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Contemporary Artist Turns to Concrete

He cast the concrete circles in swimming pools to help make that statement. The difficult process of casting underwater is meant to highlight the environmental strains of private leisure activities on public infrastructure and ecosystems.
"Leisure Pit" by Nicolas Lobo Photo by Lindsey Ferguson

For those who don’t work with concrete on a daily basis, there’s an impression of it being either an ancient medium, as in the Pantheon and other Roman ruins made out of concrete or a modern industrial building material that gets covered up somehow. We know that’s not true! Concrete is also increasingly being used as an art medium. One exhibit currently on display in the Perez Art Museum in Miami, Florida, uses concrete circles that were cast in a swimming pool.

Artist Nicolas Lobo, who was born in 1979 and grew up in Miami, saw a side of the city that was crumbling tract homes and ethnic workers who had little choice but to serve the rich tourists and part-time residents from colder northern climates. His latest exhibit, called "Leisure Pit," opened on April 16 and will be displayed through December 13. “Leisure Pit” consists of large concrete sculptures cast within a swimming pool and displayed within a concrete room. He has said in interviews that the concrete-on-concrete aesthetic was originally inspired by what Lobo saw as Miami’s ruined landscape—how this area that was historically swampland has been transformed into a land of swimming pools for rich people.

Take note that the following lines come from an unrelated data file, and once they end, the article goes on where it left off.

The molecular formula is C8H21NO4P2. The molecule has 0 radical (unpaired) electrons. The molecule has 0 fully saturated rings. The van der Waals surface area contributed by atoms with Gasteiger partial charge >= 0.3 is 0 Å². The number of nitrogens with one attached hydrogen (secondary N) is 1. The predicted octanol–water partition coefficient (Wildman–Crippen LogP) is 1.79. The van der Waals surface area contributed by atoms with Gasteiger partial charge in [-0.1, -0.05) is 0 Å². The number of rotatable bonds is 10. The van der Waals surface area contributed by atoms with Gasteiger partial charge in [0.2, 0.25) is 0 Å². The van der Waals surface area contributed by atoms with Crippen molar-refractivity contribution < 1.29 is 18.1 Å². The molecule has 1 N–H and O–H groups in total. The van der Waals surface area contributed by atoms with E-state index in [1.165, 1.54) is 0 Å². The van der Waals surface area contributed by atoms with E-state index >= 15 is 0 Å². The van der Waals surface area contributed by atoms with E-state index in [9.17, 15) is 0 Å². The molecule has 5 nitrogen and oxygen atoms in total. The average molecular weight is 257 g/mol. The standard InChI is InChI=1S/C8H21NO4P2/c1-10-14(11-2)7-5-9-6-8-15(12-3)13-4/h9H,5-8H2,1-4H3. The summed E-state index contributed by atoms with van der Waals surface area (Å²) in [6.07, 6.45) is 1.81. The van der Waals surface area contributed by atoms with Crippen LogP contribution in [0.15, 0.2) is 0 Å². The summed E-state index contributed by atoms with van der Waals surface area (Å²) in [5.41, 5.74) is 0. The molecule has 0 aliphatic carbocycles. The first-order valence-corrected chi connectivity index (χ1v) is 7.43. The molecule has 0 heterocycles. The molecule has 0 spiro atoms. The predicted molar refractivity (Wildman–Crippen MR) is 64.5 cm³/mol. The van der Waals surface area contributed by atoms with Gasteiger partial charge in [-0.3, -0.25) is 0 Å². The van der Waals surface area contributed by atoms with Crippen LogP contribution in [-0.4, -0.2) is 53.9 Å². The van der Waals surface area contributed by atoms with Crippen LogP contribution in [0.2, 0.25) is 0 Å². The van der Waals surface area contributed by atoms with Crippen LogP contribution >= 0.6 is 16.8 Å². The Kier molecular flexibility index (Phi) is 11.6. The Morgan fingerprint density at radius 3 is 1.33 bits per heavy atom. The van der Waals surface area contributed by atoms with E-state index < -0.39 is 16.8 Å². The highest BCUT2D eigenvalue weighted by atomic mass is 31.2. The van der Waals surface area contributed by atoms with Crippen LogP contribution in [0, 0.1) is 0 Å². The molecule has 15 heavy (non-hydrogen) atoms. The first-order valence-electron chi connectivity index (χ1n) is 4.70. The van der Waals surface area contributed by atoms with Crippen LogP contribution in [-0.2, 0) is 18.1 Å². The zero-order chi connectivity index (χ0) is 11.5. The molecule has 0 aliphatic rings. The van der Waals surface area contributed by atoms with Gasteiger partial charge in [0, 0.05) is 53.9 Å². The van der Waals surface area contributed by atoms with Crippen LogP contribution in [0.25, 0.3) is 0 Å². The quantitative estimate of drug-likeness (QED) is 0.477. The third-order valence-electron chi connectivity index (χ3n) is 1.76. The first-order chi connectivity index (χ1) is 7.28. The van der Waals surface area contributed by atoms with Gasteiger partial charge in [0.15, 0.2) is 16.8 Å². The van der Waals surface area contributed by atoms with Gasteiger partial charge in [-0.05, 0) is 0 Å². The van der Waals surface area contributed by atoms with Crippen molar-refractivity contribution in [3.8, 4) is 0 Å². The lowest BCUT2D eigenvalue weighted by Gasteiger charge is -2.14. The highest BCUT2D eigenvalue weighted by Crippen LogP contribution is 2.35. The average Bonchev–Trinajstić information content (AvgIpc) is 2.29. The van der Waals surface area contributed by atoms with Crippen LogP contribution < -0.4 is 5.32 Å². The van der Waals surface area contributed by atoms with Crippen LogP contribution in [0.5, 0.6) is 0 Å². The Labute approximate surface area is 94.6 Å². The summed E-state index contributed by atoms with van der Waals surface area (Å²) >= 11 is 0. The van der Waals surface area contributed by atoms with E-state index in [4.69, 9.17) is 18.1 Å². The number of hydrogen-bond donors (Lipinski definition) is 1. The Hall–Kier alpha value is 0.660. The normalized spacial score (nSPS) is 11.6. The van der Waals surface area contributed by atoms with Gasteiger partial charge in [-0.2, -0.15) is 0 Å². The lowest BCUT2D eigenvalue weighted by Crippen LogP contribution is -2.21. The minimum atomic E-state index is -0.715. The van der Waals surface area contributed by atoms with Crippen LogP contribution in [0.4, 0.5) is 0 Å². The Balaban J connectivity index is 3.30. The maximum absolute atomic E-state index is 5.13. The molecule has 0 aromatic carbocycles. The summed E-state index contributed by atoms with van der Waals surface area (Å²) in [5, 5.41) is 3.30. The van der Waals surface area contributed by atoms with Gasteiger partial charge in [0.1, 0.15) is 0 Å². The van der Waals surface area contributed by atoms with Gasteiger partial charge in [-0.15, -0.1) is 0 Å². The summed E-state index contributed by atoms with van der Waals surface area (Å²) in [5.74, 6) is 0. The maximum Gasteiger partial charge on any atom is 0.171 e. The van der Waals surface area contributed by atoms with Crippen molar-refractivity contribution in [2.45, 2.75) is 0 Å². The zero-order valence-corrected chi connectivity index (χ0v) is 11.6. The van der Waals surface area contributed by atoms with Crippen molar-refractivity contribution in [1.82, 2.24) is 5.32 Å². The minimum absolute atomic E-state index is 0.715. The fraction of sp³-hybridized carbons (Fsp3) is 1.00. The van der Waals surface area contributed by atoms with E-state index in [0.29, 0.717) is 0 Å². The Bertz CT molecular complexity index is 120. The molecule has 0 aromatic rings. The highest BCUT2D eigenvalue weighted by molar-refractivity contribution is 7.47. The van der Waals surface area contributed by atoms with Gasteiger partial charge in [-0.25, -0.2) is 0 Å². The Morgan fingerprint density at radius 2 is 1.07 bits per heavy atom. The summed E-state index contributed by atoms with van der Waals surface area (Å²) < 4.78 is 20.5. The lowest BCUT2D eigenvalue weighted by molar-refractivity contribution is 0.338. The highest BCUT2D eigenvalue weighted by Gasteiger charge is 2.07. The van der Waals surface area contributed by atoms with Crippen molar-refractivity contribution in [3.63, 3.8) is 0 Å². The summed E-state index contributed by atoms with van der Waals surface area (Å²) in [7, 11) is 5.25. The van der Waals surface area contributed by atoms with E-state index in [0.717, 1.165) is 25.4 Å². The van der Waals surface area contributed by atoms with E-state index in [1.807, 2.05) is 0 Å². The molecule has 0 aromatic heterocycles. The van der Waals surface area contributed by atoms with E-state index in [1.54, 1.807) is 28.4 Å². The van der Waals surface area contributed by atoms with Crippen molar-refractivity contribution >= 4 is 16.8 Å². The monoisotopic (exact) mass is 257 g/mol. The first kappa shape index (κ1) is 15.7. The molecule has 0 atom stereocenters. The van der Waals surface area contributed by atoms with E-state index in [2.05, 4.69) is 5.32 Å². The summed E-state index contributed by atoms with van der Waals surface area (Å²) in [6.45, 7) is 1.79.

He cast the concrete circles in swimming pools to help make that statement. The difficult process of casting underwater is meant to highlight the environmental strains of private leisure activities on public infrastructure and ecosystems.

The concrete rings were based on a design for storm drains and have different things embedded in the outer ring, such as the Versace logo and a Medusa head. The circles were linked together to form the complete sculpture, with flip-flop shoes placed around it to make a further statement about leisure and service. “I was really interested in displaying concrete work in a concrete room,” Lobo says, “so we kind of pushed it from there.”

In this interview, with Interview magazine, Lobo describes experimenting with the casting process and mixing together a pound of aluminum powder, 8 pounds of concrete and concentrated pool water, resulting in a big metallic explosion!

 

 

 

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